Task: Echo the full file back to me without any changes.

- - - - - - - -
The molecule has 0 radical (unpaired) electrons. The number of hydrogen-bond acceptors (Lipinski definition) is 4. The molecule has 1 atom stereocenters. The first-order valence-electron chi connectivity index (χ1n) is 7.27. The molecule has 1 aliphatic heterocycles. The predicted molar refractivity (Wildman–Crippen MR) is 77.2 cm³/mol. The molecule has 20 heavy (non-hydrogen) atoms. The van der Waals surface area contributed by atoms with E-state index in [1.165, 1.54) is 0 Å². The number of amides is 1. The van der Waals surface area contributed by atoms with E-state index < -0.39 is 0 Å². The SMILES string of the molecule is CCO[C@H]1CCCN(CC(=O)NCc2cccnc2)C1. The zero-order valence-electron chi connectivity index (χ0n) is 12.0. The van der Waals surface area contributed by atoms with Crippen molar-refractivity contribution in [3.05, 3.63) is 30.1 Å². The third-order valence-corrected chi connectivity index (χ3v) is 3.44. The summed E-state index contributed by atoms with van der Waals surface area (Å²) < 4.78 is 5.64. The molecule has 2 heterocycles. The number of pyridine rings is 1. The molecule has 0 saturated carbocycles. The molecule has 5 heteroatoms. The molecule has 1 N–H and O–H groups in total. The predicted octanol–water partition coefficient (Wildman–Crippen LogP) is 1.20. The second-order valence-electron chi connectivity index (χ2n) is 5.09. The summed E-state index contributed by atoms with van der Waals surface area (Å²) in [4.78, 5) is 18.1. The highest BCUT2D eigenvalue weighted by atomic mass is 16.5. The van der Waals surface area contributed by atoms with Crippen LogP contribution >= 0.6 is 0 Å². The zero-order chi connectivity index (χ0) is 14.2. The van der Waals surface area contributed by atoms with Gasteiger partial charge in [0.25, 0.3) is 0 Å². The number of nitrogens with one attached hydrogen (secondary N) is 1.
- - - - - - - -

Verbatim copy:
The molecule has 0 radical (unpaired) electrons. The number of hydrogen-bond acceptors (Lipinski definition) is 4. The molecule has 1 atom stereocenters. The first-order valence-electron chi connectivity index (χ1n) is 7.27. The molecule has 1 aliphatic heterocycles. The predicted molar refractivity (Wildman–Crippen MR) is 77.2 cm³/mol. The molecule has 20 heavy (non-hydrogen) atoms. The van der Waals surface area contributed by atoms with E-state index in [1.165, 1.54) is 0 Å². The number of amides is 1. The van der Waals surface area contributed by atoms with E-state index < -0.39 is 0 Å². The SMILES string of the molecule is CCO[C@H]1CCCN(CC(=O)NCc2cccnc2)C1. The zero-order valence-electron chi connectivity index (χ0n) is 12.0. The van der Waals surface area contributed by atoms with Crippen molar-refractivity contribution in [3.05, 3.63) is 30.1 Å². The third-order valence-corrected chi connectivity index (χ3v) is 3.44. The summed E-state index contributed by atoms with van der Waals surface area (Å²) < 4.78 is 5.64. The molecule has 2 heterocycles. The number of pyridine rings is 1. The molecule has 0 saturated carbocycles. The molecule has 5 heteroatoms. The molecule has 1 N–H and O–H groups in total. The predicted octanol–water partition coefficient (Wildman–Crippen LogP) is 1.20. The second-order valence-electron chi connectivity index (χ2n) is 5.09. The summed E-state index contributed by atoms with van der Waals surface area (Å²) in [4.78, 5) is 18.1. The highest BCUT2D eigenvalue weighted by atomic mass is 16.5. The van der Waals surface area contributed by atoms with Crippen LogP contribution >= 0.6 is 0 Å². The zero-order chi connectivity index (χ0) is 14.2. The van der Waals surface area contributed by atoms with Gasteiger partial charge in [0.25, 0.3) is 0 Å². The number of nitrogens with one attached hydrogen (secondary N) is 1.